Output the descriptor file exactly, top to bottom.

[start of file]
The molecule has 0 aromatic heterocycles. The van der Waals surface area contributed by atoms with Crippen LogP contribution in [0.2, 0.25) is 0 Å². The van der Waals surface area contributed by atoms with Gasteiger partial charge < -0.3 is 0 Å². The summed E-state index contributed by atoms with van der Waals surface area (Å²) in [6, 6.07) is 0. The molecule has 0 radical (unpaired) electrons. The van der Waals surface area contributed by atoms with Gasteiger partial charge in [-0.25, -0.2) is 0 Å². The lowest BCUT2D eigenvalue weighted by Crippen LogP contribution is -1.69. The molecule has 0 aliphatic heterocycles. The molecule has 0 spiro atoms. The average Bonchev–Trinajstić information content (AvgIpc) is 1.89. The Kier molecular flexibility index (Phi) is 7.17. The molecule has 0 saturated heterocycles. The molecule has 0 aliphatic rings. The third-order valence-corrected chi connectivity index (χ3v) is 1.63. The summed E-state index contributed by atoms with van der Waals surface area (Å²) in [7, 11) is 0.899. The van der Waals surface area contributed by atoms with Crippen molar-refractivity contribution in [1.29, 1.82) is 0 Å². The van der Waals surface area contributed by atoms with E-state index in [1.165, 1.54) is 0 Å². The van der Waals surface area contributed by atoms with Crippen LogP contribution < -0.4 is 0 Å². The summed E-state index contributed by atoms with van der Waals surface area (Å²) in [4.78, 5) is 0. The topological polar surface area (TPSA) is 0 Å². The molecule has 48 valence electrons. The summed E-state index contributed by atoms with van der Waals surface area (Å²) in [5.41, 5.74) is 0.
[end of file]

The molecule has 0 aromatic heterocycles. The van der Waals surface area contributed by atoms with Crippen LogP contribution in [0.2, 0.25) is 0 Å². The van der Waals surface area contributed by atoms with Gasteiger partial charge < -0.3 is 0 Å². The summed E-state index contributed by atoms with van der Waals surface area (Å²) in [6, 6.07) is 0. The molecule has 0 radical (unpaired) electrons. The van der Waals surface area contributed by atoms with Gasteiger partial charge in [-0.25, -0.2) is 0 Å². The lowest BCUT2D eigenvalue weighted by Crippen LogP contribution is -1.69. The molecule has 0 aliphatic heterocycles. The molecule has 0 spiro atoms. The average Bonchev–Trinajstić information content (AvgIpc) is 1.89. The Kier molecular flexibility index (Phi) is 7.17. The molecule has 0 saturated heterocycles. The molecule has 0 aliphatic rings. The third-order valence-corrected chi connectivity index (χ3v) is 1.63. The summed E-state index contributed by atoms with van der Waals surface area (Å²) in [7, 11) is 0.899. The van der Waals surface area contributed by atoms with Crippen molar-refractivity contribution in [1.29, 1.82) is 0 Å². The van der Waals surface area contributed by atoms with E-state index in [1.165, 1.54) is 0 Å². The van der Waals surface area contributed by atoms with Crippen LogP contribution < -0.4 is 0 Å². The summed E-state index contributed by atoms with van der Waals surface area (Å²) in [4.78, 5) is 0. The topological polar surface area (TPSA) is 0 Å². The molecule has 48 valence electrons. The summed E-state index contributed by atoms with van der Waals surface area (Å²) in [5.41, 5.74) is 0.